It’s hard to believe that the Red Sox are playing decent baseball. In their first series against the Astros, Boston survived a protracted rain delay to win a close one after capturing two of three against the Rangers over the weekend.
Though they were blanked early, the Red Sox managed to score some runs while Houston matched them run for run. But Matt Strahm came through in the bullpen and gave the offense time to open up a three-run lead, which they would hold on to in the ninth inning to secure the win for Boston.
This time around, the Red Sox offense was quieter than in the first two games of their series against the Rangers in Arlington, Texas. They had some chances with runners on base, but advancing runs across the plate proved difficult against Martin Pérez, a longtime buddy.
On Monday, they were back at home and determined to not let their poor showing on Sunday become a pattern in their play. In the beginning, Jake Odorizzi had other ideas.
On the other hand, the Astros right-hander would be perfect the first time around the lineup, and frustratingly for Red Sox fans. They weren’t just failing to get anyone on the base; they were also making it easy for Odorizzi by getting out of the inning quickly.
He didn’t need more than 11 pitches in any of his first three innings because he had only totaled 32 pitches by the end of those innings. However, even though some believed he would be better served as a reliever, Garrett Whitlock returned to the lineup for yet another start.
On Monday, he appeared to be in danger of repeating the worst performance of the season, and probably his entire career, as he struggled to command the ball in the first few innings. It was much worse when he got ahead only to lose the advantage by hitting José Altuve in the wrist on a 1-2 count in the leadoff hole.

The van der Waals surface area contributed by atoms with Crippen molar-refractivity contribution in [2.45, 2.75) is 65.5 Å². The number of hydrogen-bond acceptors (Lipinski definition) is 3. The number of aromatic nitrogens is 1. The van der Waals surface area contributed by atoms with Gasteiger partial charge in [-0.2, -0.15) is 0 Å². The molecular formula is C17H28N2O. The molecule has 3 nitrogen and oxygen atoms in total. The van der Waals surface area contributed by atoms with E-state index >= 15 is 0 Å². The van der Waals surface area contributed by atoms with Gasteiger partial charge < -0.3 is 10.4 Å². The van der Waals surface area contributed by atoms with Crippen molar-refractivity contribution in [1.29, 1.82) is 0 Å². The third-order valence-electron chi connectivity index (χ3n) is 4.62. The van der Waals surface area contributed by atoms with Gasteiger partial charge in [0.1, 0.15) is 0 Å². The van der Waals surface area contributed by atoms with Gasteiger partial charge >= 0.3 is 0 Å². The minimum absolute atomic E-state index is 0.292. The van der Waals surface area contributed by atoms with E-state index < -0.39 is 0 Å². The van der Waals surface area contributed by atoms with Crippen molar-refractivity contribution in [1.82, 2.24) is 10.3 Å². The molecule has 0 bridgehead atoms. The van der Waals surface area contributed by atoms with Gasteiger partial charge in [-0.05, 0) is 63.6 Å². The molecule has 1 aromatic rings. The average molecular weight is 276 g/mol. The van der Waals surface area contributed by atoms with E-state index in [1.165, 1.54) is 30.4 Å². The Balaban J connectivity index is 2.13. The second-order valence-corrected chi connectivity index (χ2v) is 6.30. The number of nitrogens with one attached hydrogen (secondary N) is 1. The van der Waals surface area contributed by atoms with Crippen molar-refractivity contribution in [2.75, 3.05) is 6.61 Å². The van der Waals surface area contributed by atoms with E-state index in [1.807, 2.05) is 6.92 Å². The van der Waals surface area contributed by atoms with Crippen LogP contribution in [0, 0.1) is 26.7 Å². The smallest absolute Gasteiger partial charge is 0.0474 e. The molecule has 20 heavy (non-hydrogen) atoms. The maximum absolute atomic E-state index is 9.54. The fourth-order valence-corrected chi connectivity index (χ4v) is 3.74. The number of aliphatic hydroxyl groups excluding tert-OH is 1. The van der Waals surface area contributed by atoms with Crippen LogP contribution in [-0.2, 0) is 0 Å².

Despite allowing the first two hitters to get on base, Whitlock was able to get out of the inning without allowing any runs to score.
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The good news is that after the first inning, he was able to regain his composure with the support of his defense. There were two walks in the second, but the game ended with a spectacular diving catch by Trevor Story in the hole.
Franchy Cordero and Rafael Devers both helped him out in the third inning with ground balls that may have led to a bloop in shallow left center. Despite Houston having the stronger pitching up to that point, everything came together to keep this game scoreless.
Enrique Hernández hit a strong base hit in the fourth inning to spoil the Red Sox’s perfect game bid, and he advanced to second on a J.D. Martinez single and third on a Xander Bogaerts walk. Even though the opportunity to put up a skewed number was great, Boston was content with just one, and that one was on an odd play.
In the center field corner, Alex Verdugo sent a fly ball barely inches in front of Chas McCormick, who dove to catch it. Hernández came in to score, but Martinez didn’t advance too far off third base, and he was cut down on the third base, making it a fielder’s choice.
Unfortunately, the 1-0 lead would be short-lived. After McCormick led off the fifth, Whitlock made his worst mistake of the game by leaving a hanging slider up in the zone and directly in front of the catcher.
McCormick took full advantage of the opportunity, blasting a single homer to center field and tied the game in the first two pitches of the inning. Whitlock’s good news is that he didn’t allow the situation to get out of hand, and he struck out the next three batters.